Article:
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Part II features Tom discussing his Scientology beliefs, his children, and his plans for this holiday season. Look for Part III coming your way soon!

Q-What does Scientology mean to you?

Tom: It’s well known I’m a scientologist, and that has helped me to find inner peace in my life. And it’s something that has given me great stability and tools that I use, and it’s also something that’s enabled me to help others in a way that I’ve always wanted to. Something substantial. You know, in Scientology, we have study technology that is applied and really enables a person to educate themselves, so they can become literate. We have “Narcanon” that rehabilitates criminals. It’s the most successful drug rehabilitation program in the world that has helped hundreds of thousands of people get off drugs and live a drug free life and go back to society and actually have happiness, and not feel that they have a disease, but are very able. So there’s a lot of things in my life, that through that they’ve given me that inner peace. Most definitely. Yeah, it’s really helped me. Thank you.

Q- I’ve just got two very quick questions. Tom: I’ll give you two very long answers, I’m sorry.

Q continued- What do you want for yourself at this point of your life?

Tom: What do I want? I want a world without war. I want a world without insanity. I want to see people do well. And I don’t even think it’s as much as what I want for myself, it’s more what I want for the people around me. That’s what I want. I really want to see the end of drugging children throughout the world as a solution to improper education. And that’s what I want. I want people to have tolerance. And those are the things I work toward with the literacy programs that we have where people who are homeless come in and for free they learn these study tools and they go out and start getting jobs, and able to raise their kids. Children that come in who are diagnosed with ADD, ADHD, Dyslexia and they’re put on drugs, lethal drugs, so we help them, through a doctor, come down off these drugs. And we give them these study tools, and suddenly they’re A students.

I think in society we’ve reached a point where education is about learning as testament to memorization, and not to the ability to take in data, or information, and differentiate that data so that you can then think about it and go out and apply it in your life, and get a job, be happy, have a family. It’s about memorization, and you look at today’s society where corporate America is having to re-train people out of college because they are (not capable). So, with false data and wrong solutions, and now drugging these children, things are complicated. So those are the things I’m working to stop happening.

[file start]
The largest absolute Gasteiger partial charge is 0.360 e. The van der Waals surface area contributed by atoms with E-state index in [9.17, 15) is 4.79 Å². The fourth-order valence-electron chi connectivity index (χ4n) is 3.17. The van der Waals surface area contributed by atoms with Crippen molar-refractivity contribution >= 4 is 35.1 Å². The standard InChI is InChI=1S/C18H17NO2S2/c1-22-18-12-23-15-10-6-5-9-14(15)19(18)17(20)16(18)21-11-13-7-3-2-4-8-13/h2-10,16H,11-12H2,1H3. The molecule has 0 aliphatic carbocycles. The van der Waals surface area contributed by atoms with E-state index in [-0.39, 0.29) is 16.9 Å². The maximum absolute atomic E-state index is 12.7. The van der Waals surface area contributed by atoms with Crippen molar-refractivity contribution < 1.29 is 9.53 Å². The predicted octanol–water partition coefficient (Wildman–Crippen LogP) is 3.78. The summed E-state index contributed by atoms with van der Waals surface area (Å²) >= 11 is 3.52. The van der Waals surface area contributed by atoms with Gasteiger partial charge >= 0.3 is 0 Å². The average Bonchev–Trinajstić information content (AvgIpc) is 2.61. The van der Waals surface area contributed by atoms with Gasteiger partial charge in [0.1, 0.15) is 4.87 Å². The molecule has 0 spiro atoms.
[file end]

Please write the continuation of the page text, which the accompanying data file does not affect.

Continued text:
Q- What do the holidays mean to you and your family? Traditions?

Tom: I can cook. What do I prepare? I’ve cooked turkeys in my day, but when Mom’s around I let her do that, you know? My mother is a great cook, fried chicken, you know, Southern. Great, Great cook. And when she’s around I like her stuffing best, her turkey. I like having lots of… I like lots of kids. I live with my sister and her three kids, and so the more kids, the more friends and family and anyone who wants to come and hang out, I enjoy that. Some of my fondest memories as a child growing up were those big Christmas’s with cousins. And I remember, I’d say one of the best Christmas’s as a kid is when, a time that we just, we didn’t buy each other stuff. We actually, my mother came up with this idea to pick names out of a hat and you had to do something special for that person every day for a month leading up to Christmas and on Christmas Day you had to write a poem or a story for that person. And you can’t reveal who it is. So all five of us were running around, I’d be, I had one of my sisters so I had to go and make her bed when she was in the shower. But you can’t get caught by everyone else. So it was fantastic. Then Christmas Day came and we each got up and said who we had and a story. I loved that. I loved that. It was, my mother was very much, you know, we would go to nursing homes to help people around that time. And she was very much supportive and encouraging to help others. You know, really what is a life if you’re not contributing to society, and really doing something to help someone. Yeah, I’ll be going home, we’ll be having a great time. The kids, everybody, we’re going to do a lot of things. Lot’s of turkey.

Q- How do you explain war to your children?

Tom: I say to them, what do you think about it (war) and how do you feel about it. You look at war, and the things I try to do is educate them to a broad sense of history and a broad sense of different cultures, different beliefs, and I teach them to really learn about them and respect others. (inaudible) It’s conflict. Unfortunately, conflict does exist. Why are there wars? Why is this going on? I took them to the “Museum of Tolerance”, and they learned about the Civil War here in this country. There are times you have to make a stand for what is right, but you have to do it from a position of true knowledge and not from “might is right”. And I think that’s how I teach them, that they don’t have to agree or contribute to that. And I work with them and with people to educate them.